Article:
The thing I love most about these books is how they provide a completely fresh take on ghosts and their part in our world. The idea of a Shift happening where everyone born after a certain time can see ghosts and communicate with them is totally different from anything I’ve ever read. The fact that this was such an original idea drew me into the story of ‘Shade’. I also love the characters. Aura is a likeable character, and because you can really feel her emotions coming through the story it makes her relatable. It’s so much easier to understand a character’s decisions when you also understand their motivations, and I think that is the case here.

This trilogy provides readers with an interesting love story as well. There is a love triangle between Aura, her ghost boyfriend Logan, and the new student Zachary (who just happens to be lovely and Scottish). In a way I feel like the love triangle aspect is a bit of a cop out, because it’s hard to root for a girl to be with the ghost of her dead boyfriend. However, there are truthful emotions behind Aura’s affection for both boys, and her reluctance to leave Logan behind, despite his death, is understandable. If you liked the love triangle aspect in ‘Shade’ you won’t be disappointed with ‘Shift’, as it kicks into high gear in this book.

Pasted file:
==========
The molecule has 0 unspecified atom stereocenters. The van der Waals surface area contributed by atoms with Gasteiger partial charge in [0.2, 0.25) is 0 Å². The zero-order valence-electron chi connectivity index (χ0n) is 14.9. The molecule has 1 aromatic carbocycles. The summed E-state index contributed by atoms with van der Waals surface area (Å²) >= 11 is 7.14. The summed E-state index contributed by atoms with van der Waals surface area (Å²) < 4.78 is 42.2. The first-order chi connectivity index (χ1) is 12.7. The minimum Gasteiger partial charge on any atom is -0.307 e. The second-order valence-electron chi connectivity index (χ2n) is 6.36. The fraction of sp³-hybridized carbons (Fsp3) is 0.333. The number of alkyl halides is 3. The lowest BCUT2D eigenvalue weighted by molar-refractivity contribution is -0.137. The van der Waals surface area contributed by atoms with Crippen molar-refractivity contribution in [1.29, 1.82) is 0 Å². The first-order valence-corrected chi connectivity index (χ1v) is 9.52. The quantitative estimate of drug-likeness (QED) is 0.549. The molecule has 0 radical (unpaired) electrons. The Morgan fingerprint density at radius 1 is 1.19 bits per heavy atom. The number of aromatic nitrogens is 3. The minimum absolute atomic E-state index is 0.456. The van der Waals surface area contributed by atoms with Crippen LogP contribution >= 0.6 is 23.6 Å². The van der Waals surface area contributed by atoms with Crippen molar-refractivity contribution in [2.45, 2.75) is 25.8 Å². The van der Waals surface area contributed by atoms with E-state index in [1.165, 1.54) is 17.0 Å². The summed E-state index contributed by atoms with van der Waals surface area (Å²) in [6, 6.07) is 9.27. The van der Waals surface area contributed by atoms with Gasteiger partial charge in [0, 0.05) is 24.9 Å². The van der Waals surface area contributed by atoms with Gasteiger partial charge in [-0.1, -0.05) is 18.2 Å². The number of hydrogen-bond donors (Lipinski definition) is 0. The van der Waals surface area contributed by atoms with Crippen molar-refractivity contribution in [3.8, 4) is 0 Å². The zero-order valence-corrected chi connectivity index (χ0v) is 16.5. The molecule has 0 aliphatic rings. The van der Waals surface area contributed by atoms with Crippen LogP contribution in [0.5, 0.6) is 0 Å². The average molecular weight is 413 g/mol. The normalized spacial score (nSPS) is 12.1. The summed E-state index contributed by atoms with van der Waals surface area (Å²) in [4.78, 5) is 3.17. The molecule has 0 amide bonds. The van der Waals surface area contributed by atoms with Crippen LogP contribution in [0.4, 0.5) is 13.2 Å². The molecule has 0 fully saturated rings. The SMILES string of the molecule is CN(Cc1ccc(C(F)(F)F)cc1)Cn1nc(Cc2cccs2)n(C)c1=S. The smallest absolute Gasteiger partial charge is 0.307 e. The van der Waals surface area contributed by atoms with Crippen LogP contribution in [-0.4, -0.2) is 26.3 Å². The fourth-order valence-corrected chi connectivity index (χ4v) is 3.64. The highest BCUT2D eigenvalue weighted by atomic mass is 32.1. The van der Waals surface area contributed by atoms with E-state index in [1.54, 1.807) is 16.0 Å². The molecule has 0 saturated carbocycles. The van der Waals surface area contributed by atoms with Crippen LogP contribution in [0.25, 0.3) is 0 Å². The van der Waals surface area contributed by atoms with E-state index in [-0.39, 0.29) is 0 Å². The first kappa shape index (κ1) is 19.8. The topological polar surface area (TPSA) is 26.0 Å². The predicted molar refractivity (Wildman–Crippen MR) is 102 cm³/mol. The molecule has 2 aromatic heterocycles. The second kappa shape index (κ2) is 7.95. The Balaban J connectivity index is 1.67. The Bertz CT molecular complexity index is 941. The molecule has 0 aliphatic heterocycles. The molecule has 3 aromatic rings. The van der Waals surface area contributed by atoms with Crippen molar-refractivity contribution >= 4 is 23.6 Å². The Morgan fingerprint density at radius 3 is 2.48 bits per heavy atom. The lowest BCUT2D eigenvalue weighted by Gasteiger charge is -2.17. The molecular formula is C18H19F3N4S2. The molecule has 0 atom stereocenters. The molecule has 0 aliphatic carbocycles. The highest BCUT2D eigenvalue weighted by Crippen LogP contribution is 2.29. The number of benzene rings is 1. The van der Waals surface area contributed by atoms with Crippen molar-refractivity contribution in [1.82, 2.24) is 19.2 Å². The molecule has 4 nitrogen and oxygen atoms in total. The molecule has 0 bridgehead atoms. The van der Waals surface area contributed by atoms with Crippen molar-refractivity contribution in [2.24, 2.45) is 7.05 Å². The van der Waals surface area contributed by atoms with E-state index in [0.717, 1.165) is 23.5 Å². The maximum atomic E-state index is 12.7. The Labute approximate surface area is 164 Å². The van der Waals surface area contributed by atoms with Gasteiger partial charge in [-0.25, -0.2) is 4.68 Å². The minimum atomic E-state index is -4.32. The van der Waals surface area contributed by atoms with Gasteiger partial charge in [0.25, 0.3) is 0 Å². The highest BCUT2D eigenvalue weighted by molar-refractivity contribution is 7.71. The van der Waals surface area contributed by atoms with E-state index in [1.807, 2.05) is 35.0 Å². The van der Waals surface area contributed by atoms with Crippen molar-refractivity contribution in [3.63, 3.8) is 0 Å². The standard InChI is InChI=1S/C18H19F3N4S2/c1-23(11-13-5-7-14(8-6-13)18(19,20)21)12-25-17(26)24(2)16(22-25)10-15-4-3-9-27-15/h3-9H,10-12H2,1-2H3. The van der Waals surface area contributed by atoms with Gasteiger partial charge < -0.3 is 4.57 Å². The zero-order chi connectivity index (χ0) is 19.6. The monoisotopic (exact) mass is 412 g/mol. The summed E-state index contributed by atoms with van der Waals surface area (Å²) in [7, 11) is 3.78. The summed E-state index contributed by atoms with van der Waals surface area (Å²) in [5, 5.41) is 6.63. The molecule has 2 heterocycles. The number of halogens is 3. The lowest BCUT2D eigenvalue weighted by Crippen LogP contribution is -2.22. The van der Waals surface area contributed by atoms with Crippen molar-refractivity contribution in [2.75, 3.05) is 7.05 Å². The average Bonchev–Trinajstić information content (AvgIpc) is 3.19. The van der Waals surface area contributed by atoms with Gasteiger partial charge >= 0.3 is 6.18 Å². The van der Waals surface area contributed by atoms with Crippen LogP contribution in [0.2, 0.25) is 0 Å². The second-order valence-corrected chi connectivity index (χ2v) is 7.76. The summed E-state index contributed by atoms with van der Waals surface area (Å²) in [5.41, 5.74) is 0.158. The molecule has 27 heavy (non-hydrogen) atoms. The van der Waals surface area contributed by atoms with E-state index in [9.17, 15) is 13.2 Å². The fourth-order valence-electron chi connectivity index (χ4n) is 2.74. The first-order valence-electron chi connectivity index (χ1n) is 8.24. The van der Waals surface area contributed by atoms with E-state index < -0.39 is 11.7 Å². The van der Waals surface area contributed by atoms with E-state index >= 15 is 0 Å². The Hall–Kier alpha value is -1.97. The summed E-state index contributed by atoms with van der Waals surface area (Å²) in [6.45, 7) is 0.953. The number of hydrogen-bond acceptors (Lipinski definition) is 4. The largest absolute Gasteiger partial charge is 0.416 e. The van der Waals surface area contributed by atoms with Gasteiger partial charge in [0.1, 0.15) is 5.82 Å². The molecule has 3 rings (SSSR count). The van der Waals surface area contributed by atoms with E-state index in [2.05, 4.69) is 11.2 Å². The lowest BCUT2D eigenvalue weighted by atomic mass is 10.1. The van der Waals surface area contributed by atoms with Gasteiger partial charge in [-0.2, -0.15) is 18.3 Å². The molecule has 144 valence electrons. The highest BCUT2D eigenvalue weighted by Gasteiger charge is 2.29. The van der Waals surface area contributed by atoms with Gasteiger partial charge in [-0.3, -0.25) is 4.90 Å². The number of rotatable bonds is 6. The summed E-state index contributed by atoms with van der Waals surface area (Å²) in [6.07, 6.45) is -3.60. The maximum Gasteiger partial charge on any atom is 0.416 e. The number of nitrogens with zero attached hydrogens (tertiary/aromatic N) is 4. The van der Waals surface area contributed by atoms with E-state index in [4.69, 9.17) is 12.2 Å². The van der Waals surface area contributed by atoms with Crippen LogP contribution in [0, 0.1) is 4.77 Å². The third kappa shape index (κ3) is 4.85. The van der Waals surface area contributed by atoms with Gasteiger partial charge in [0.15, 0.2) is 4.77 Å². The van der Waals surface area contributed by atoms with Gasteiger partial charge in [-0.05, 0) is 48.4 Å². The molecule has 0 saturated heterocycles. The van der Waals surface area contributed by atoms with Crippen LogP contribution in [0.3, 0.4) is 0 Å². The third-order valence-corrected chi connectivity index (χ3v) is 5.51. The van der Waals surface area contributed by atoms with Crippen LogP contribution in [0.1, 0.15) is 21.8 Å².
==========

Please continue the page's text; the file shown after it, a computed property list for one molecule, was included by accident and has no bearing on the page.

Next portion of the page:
These books are lot more than just a love story, however. ‘Shade’ introduces readers to an interesting mythology involving ghosts and their presence in our world. ‘Shift’ is the perfect continuation, a book that is possibly even more interesting and entertaining than its predecessor because of its heavy focus on questioning the mythology of the Shift. It provides answers about Aura’s background, while also posing more questions.

What else can I say? These are seriously entertaining books. They are fast paced with tons of action scenes, yet they also rest upon an interesting mythology, and, of course, they feature the ever sexy accented Zachary (and also, Logan, if you’re into spotlight hogging ghosts -- harsh, I know, but I am generally not a fan). If you're looking for a unique and fresh paranormal trilogy I would highly recommend these. With 'Shade' and 'Shift' Jeri Smith-Ready has written two very intriguing and intricately detailed books, and I cannot wait for the third book to come out next year.

Series Rating: